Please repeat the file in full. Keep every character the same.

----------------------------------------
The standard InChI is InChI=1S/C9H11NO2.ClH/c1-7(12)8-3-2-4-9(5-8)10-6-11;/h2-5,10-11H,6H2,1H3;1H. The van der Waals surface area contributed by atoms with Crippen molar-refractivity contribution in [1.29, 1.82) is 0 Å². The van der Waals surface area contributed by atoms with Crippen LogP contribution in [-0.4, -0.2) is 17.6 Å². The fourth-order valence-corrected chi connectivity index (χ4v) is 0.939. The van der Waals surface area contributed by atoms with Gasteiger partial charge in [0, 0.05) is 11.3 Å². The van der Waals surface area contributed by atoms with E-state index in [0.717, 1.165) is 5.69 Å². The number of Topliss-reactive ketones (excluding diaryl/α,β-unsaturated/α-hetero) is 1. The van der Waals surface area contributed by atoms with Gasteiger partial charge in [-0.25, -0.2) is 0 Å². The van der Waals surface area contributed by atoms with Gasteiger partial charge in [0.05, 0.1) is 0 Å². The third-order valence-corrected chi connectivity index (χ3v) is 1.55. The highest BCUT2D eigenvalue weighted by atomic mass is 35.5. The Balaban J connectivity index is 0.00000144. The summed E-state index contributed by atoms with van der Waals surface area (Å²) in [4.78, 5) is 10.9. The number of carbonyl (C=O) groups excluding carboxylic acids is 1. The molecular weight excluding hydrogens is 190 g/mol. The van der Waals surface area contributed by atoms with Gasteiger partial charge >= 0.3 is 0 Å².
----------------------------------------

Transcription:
The standard InChI is InChI=1S/C9H11NO2.ClH/c1-7(12)8-3-2-4-9(5-8)10-6-11;/h2-5,10-11H,6H2,1H3;1H. The van der Waals surface area contributed by atoms with Crippen molar-refractivity contribution in [1.29, 1.82) is 0 Å². The van der Waals surface area contributed by atoms with Crippen LogP contribution in [-0.4, -0.2) is 17.6 Å². The fourth-order valence-corrected chi connectivity index (χ4v) is 0.939. The van der Waals surface area contributed by atoms with Gasteiger partial charge in [0, 0.05) is 11.3 Å². The van der Waals surface area contributed by atoms with E-state index in [0.717, 1.165) is 5.69 Å². The number of Topliss-reactive ketones (excluding diaryl/α,β-unsaturated/α-hetero) is 1. The van der Waals surface area contributed by atoms with Gasteiger partial charge in [-0.25, -0.2) is 0 Å². The van der Waals surface area contributed by atoms with Gasteiger partial charge in [0.05, 0.1) is 0 Å². The third-order valence-corrected chi connectivity index (χ3v) is 1.55. The highest BCUT2D eigenvalue weighted by atomic mass is 35.5. The Balaban J connectivity index is 0.00000144. The summed E-state index contributed by atoms with van der Waals surface area (Å²) in [4.78, 5) is 10.9. The number of carbonyl (C=O) groups excluding carboxylic acids is 1. The molecular weight excluding hydrogens is 190 g/mol. The van der Waals surface area contributed by atoms with Gasteiger partial charge >= 0.3 is 0 Å².